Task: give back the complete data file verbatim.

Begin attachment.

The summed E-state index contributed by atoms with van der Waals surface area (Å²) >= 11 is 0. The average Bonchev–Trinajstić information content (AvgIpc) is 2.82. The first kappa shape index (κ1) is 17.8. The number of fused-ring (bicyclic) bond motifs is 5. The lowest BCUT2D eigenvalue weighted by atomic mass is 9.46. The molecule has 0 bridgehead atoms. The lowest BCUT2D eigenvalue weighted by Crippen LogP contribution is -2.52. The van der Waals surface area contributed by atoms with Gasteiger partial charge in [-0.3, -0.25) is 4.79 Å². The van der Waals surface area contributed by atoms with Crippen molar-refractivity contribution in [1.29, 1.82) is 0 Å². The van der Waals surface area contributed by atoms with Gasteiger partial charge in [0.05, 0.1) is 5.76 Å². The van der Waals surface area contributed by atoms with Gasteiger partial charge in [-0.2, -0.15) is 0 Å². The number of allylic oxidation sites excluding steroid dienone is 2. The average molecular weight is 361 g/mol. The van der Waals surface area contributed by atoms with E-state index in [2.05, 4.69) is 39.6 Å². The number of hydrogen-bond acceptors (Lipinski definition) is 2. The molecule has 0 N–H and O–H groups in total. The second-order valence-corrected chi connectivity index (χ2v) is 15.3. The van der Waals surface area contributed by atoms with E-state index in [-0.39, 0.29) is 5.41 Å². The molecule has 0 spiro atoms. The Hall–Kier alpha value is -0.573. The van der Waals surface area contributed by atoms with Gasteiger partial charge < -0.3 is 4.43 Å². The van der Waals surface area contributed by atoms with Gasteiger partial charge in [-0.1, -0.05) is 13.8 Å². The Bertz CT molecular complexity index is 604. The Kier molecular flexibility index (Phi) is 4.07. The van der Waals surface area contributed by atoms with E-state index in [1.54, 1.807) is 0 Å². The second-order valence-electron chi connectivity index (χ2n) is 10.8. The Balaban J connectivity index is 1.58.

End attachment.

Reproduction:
The summed E-state index contributed by atoms with van der Waals surface area (Å²) >= 11 is 0. The average Bonchev–Trinajstić information content (AvgIpc) is 2.82. The first kappa shape index (κ1) is 17.8. The number of fused-ring (bicyclic) bond motifs is 5. The lowest BCUT2D eigenvalue weighted by atomic mass is 9.46. The molecule has 0 bridgehead atoms. The lowest BCUT2D eigenvalue weighted by Crippen LogP contribution is -2.52. The van der Waals surface area contributed by atoms with Gasteiger partial charge in [-0.3, -0.25) is 4.79 Å². The van der Waals surface area contributed by atoms with Crippen molar-refractivity contribution in [1.29, 1.82) is 0 Å². The van der Waals surface area contributed by atoms with Gasteiger partial charge in [0.05, 0.1) is 5.76 Å². The van der Waals surface area contributed by atoms with Gasteiger partial charge in [-0.2, -0.15) is 0 Å². The number of allylic oxidation sites excluding steroid dienone is 2. The average molecular weight is 361 g/mol. The van der Waals surface area contributed by atoms with E-state index in [2.05, 4.69) is 39.6 Å². The number of hydrogen-bond acceptors (Lipinski definition) is 2. The molecule has 0 N–H and O–H groups in total. The second-order valence-corrected chi connectivity index (χ2v) is 15.3. The van der Waals surface area contributed by atoms with E-state index in [-0.39, 0.29) is 5.41 Å². The molecule has 0 spiro atoms. The Hall–Kier alpha value is -0.573. The van der Waals surface area contributed by atoms with Gasteiger partial charge < -0.3 is 4.43 Å². The van der Waals surface area contributed by atoms with Gasteiger partial charge in [-0.1, -0.05) is 13.8 Å². The Bertz CT molecular complexity index is 604. The Kier molecular flexibility index (Phi) is 4.07. The van der Waals surface area contributed by atoms with E-state index in [1.54, 1.807) is 0 Å². The second-order valence-electron chi connectivity index (χ2n) is 10.8. The Balaban J connectivity index is 1.58.